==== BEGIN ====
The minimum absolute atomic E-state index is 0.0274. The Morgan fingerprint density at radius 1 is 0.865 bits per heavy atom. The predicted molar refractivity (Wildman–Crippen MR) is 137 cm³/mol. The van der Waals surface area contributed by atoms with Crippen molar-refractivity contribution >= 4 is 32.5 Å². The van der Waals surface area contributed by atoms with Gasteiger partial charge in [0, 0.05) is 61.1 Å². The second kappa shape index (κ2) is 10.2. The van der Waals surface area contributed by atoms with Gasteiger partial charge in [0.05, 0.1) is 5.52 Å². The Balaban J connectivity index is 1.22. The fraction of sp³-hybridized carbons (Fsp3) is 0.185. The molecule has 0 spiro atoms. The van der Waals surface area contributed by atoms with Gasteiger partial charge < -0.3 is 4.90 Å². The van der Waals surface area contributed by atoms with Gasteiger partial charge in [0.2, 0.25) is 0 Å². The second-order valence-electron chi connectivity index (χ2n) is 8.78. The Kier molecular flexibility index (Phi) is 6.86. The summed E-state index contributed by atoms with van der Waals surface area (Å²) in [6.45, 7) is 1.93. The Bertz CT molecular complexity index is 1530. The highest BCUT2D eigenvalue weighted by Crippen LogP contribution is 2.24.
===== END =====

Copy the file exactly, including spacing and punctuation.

The minimum absolute atomic E-state index is 0.0274. The Morgan fingerprint density at radius 1 is 0.865 bits per heavy atom. The predicted molar refractivity (Wildman–Crippen MR) is 137 cm³/mol. The van der Waals surface area contributed by atoms with Crippen molar-refractivity contribution >= 4 is 32.5 Å². The van der Waals surface area contributed by atoms with Gasteiger partial charge in [0, 0.05) is 61.1 Å². The second kappa shape index (κ2) is 10.2. The van der Waals surface area contributed by atoms with Gasteiger partial charge in [0.05, 0.1) is 5.52 Å². The Balaban J connectivity index is 1.22. The fraction of sp³-hybridized carbons (Fsp3) is 0.185. The molecule has 0 spiro atoms. The van der Waals surface area contributed by atoms with Gasteiger partial charge < -0.3 is 4.90 Å². The van der Waals surface area contributed by atoms with Gasteiger partial charge in [0.2, 0.25) is 0 Å². The second-order valence-electron chi connectivity index (χ2n) is 8.78. The Kier molecular flexibility index (Phi) is 6.86. The summed E-state index contributed by atoms with van der Waals surface area (Å²) in [6.45, 7) is 1.93. The Bertz CT molecular complexity index is 1530. The highest BCUT2D eigenvalue weighted by Crippen LogP contribution is 2.24.